Rhea Springs, Pt. 2: The Legend of Rhea Springs Lost to Watts Bar Lake

SPRING CITY, Tennessee (WDEF) – We continue our look this week at towns that you could call our Lost Atlantis.

They were buried when TVA flooded the Tennessee River to form Watts Bar Lake.

In this episode, we look at Rhea Springs which was known for its mineral water.

Many believe it was the fountain of health.

Our News 12 Morning Team investigates the Spring and community.

It’s almost hard to imagine… picture a community with a post office, church and a cemetery. All that’s left now is an old cemetery and a water tank.

“People came from everywhere to be healed.”

You might call it a legend but hundreds of flocked to rhea springs to drink the mineral water and bathe.

“The beginning of Sulfur Springs was to be healed Indians believed the springs had healing powers.”

Curing all kinds of diseases from the liver stomach and even your kidneys. Many believed it was the fountain of health. Reports show in 1878, there was a wide spread epidemic of yellow fever in Chattanooga. Many escaped to Rhea Springs to dodge the disease.

As the spring became popular, so did the Sulfur or Rhea Springs community. A church, school, and a post office sprang up. As Rhea County historian Pat Guffey tells us, so did dozens of homes in this small little town.

“People had a harness shop. There were saloons, the hotel was a fine place.”

A place many flocked to from around the world to experience.

“They had dances. They had shops; all kinds of merchandise.”

This is a map drawn by Owen Wasson who at one time lived in Rhea Springs many years ago, hand written in 1878.

Today, there are few people still living who remember growing up in this remote section of Rhea County.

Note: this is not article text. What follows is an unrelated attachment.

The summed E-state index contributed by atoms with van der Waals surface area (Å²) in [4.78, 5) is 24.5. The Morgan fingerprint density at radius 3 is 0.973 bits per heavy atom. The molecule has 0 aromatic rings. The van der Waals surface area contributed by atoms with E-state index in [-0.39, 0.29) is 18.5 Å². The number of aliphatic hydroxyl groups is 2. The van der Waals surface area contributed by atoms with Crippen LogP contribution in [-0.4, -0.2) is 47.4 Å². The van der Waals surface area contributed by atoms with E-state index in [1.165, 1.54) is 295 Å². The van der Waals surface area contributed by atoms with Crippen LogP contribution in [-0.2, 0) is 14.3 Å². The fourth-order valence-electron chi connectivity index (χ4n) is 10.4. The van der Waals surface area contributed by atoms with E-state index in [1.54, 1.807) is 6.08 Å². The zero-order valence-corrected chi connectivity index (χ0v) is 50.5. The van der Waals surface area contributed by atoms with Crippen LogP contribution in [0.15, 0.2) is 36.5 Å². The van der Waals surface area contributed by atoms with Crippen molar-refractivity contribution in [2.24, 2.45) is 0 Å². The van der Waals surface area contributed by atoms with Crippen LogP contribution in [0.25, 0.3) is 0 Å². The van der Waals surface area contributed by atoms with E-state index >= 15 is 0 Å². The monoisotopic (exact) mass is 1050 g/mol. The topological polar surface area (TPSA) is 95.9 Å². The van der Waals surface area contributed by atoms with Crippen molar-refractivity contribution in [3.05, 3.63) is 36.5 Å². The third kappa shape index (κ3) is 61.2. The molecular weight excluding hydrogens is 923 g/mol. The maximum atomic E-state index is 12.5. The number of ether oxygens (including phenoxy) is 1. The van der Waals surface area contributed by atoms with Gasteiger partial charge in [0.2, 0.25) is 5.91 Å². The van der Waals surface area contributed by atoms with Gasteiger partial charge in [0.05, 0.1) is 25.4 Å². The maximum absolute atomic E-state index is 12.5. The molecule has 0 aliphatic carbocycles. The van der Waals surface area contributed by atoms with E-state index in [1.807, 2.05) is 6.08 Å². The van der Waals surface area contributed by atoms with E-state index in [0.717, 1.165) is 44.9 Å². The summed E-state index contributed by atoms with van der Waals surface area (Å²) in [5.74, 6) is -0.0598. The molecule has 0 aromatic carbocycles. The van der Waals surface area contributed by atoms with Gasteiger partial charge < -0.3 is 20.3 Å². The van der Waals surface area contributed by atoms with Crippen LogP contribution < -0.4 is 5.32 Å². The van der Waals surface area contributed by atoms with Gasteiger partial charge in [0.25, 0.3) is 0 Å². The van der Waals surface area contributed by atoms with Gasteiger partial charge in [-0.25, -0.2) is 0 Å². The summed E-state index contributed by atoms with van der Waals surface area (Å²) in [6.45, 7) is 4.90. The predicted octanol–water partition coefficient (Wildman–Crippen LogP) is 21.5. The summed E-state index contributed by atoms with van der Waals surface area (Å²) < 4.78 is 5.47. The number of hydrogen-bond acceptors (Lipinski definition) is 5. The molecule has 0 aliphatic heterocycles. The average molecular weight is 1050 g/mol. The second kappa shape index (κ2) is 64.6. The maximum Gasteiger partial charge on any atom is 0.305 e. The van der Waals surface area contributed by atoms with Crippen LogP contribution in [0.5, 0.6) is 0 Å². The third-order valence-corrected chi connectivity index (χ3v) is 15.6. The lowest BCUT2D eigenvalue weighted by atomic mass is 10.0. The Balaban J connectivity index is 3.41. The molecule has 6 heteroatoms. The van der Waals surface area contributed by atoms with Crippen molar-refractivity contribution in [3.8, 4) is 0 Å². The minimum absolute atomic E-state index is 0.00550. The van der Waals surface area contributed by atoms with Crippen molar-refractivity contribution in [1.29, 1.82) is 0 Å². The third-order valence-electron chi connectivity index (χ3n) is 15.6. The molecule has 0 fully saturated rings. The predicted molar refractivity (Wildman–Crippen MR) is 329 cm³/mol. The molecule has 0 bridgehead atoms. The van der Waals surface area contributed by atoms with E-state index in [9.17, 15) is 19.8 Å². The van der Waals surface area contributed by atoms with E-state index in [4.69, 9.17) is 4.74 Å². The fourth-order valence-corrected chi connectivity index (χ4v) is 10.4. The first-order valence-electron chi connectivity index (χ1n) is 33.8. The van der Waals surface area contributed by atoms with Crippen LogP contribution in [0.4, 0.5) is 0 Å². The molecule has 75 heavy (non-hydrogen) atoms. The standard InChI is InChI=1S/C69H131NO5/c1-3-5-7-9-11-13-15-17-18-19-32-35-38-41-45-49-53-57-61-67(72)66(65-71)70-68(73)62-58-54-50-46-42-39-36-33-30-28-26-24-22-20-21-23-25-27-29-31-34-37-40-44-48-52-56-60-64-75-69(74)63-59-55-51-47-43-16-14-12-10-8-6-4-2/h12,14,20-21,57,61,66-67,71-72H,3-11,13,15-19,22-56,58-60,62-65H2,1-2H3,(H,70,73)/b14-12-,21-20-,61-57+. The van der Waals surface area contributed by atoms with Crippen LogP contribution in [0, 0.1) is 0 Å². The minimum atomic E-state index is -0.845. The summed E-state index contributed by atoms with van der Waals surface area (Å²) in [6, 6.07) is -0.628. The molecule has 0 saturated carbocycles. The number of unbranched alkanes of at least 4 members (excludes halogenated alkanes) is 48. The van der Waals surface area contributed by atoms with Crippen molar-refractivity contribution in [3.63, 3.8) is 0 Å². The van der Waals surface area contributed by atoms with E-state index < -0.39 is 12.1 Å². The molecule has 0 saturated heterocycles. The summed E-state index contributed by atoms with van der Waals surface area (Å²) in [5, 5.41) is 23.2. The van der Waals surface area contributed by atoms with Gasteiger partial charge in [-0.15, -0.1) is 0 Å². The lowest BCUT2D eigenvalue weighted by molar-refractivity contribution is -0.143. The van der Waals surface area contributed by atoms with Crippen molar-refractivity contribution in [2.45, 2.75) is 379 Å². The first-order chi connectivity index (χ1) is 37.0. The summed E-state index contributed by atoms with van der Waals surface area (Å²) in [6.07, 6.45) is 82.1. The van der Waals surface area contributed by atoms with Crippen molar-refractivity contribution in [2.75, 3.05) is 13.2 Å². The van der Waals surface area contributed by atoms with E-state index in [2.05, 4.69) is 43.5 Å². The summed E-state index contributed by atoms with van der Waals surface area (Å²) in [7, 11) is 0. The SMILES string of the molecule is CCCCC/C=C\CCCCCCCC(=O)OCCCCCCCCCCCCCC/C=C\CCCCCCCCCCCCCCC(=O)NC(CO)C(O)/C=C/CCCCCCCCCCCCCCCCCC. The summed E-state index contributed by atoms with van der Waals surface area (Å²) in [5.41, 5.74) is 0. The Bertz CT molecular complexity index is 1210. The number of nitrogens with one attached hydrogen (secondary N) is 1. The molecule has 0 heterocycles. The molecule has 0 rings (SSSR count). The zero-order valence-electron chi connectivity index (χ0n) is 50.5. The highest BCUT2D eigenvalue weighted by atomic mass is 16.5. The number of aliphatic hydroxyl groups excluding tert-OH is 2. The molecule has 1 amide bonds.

“He remembers when they cut down all the trees down and back the water up. He remembers he had to move. Everybody had to move.”

Dot Harrison says her husband was born in Rhea Springs and spent the first five years of his life in this community.

“We have pictures that are really pretty of the old hotel, the school.”

Pictures from the past… now just a memory with only a shell remaining.

“With the old school you can see some of the old concrete, some of the area where the building was.”

A old cemetery lies up a dirt road and looks down on what was at one time a busy community, now underwater. The headstones are a reminder of the men, women and children that once called Rhea Springs home.

The writing on the tombstones is faded now. Some even destroyed by fallen trees. A moment in time, now passed but never forgotten.

“Hopefully I can preserve the memory.”

Pat Guffey has written numerous articles about the history of Rhea Springs. She also introduced us to a memorial in Spring City. On the monument, the names of dozens of Rhea Springs residents built piece by piece with marble and granite columns from the Rhea Springs spring house. Stone from a mill and blocks or foundation from the Rhea Springs school building that was built so many years ago.

So what made TVA officials decide to flood this section of Rhea County Tennessee? Find out more about this lost Atlantis in part 1part 3 of our investigation.

Categories: Featured, Local News, Rhea County